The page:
Once upon a time, I was convinced that one of my movie treatments -- The Bomb Family, about a family that hunkers down in a fall-out shelter bunker and is found years later to be way out of step with the current times -- was ripped off for the movie Blast from the Past (1999) starring Brendan Fraser. The thing that was most disturbing about the whole thing was that I'd pitched my idea to an old acquaintance of mine from my William Morris days who I knew from L.A. He was then one of the development folks at the same boutique studio that produced Blast. I had a detailed treatment and was certain he'd "greenlight" this amazing project once he convinced his colleagues they should option it. I could then start writing the script and the rest would be history. But alas, it never materialized, until it materialized a few years later with a different title and a slightly different story; oh, such a very slight difference.
When I talked to my lawyer about it, he said that without a "proper" paper trail it would virtually impossible to prove and that a lawsuit would not be a very wise decision unless I had witnesses and a boatload of cash to pay out for the legal fees, etc. Not having the financial depth required, I let my anger dissipate over the years, promising myself I would never pitch another project unless I had my back covered; and my front and my top.
In the case of Steely Dan v. You, Me and Dupree, Donald Fagen and Walter Becker not only have a legitimate beef but some serious weight behind them. Directed by Joe and Anthony Russo, this romantic comedy has some serious explaining to dol. Now, it may take some real legal muscle to convince a jury that their song "Cousin Dupree" and lyrics inspired this insipid little romantic comedy, but I suspect it will be settled before it ever reaches the jury phase. The fact remains that in the movie biz this kind of shit happens all the time. People are always crawling out from underneath their shells to sue development people, ex-partners, or former friends claiming they spawned the idea that ultimately made someone other themselves a huge success and left them holding the door.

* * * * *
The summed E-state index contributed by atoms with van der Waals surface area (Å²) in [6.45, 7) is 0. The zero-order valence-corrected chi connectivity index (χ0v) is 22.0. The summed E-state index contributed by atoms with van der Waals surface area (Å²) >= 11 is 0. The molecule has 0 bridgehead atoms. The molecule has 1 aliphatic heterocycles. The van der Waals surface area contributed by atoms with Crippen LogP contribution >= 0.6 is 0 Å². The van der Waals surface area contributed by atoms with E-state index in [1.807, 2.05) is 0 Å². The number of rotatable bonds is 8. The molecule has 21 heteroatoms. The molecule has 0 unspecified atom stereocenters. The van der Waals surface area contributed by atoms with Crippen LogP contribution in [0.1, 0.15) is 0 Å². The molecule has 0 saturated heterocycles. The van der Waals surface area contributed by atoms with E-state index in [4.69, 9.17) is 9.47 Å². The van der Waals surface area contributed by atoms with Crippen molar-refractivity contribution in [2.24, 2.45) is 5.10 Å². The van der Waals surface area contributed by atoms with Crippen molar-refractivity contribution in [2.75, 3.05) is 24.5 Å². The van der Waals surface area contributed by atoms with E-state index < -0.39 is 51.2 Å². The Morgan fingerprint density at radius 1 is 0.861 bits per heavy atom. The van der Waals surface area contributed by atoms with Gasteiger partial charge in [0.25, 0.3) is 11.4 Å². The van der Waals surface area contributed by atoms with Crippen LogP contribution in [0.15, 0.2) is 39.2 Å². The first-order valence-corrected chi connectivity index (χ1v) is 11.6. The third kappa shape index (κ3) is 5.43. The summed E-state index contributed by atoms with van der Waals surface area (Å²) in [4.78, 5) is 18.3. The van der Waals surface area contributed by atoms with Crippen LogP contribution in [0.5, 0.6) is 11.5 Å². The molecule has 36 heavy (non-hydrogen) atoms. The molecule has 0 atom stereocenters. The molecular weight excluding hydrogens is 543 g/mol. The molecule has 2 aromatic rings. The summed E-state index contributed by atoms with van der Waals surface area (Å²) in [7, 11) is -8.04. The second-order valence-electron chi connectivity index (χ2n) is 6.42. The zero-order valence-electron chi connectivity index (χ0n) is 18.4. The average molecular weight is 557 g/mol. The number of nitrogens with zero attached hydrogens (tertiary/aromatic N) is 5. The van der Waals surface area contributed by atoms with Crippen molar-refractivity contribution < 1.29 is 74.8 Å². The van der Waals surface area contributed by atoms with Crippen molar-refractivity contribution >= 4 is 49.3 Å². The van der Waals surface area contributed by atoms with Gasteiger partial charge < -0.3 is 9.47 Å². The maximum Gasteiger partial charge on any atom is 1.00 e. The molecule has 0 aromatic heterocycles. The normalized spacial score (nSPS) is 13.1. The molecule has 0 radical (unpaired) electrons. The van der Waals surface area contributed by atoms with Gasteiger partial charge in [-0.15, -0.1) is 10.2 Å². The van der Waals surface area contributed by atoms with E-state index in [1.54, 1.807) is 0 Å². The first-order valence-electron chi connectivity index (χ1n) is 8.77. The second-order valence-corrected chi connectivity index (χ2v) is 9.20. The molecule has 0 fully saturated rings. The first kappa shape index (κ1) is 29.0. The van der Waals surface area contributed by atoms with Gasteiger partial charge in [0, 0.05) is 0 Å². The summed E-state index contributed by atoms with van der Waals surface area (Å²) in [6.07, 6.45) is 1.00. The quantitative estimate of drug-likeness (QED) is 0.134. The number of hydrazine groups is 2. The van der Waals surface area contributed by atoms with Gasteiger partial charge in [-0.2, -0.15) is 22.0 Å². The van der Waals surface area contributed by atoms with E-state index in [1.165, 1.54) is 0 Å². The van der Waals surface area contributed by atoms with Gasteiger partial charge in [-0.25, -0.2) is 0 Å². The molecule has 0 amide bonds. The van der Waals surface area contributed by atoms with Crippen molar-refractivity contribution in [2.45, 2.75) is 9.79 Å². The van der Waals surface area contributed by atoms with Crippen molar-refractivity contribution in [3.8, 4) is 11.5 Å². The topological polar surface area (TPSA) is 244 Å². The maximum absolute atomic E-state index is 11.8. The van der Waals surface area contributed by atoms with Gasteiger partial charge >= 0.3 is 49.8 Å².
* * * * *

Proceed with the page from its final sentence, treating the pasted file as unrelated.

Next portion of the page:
But enough hyperbole, check out the Becker and Fagen letter to Mr. Owen Wilson's brother Luke that's posted on Steely Dan's website and see how justice is served on the Web. This is one of the best public floggings I've read in some time and well worth the effort.
Below are their lyrics from the song in question, "Cousin Dupree" from Steely Dan's long player Two Against Nature:
It'll be really interesting to see how things shake out on this one, but in the interim enjoy the drama. It's a silly little diversion from our chaotic world; a fun distraction from our real problems.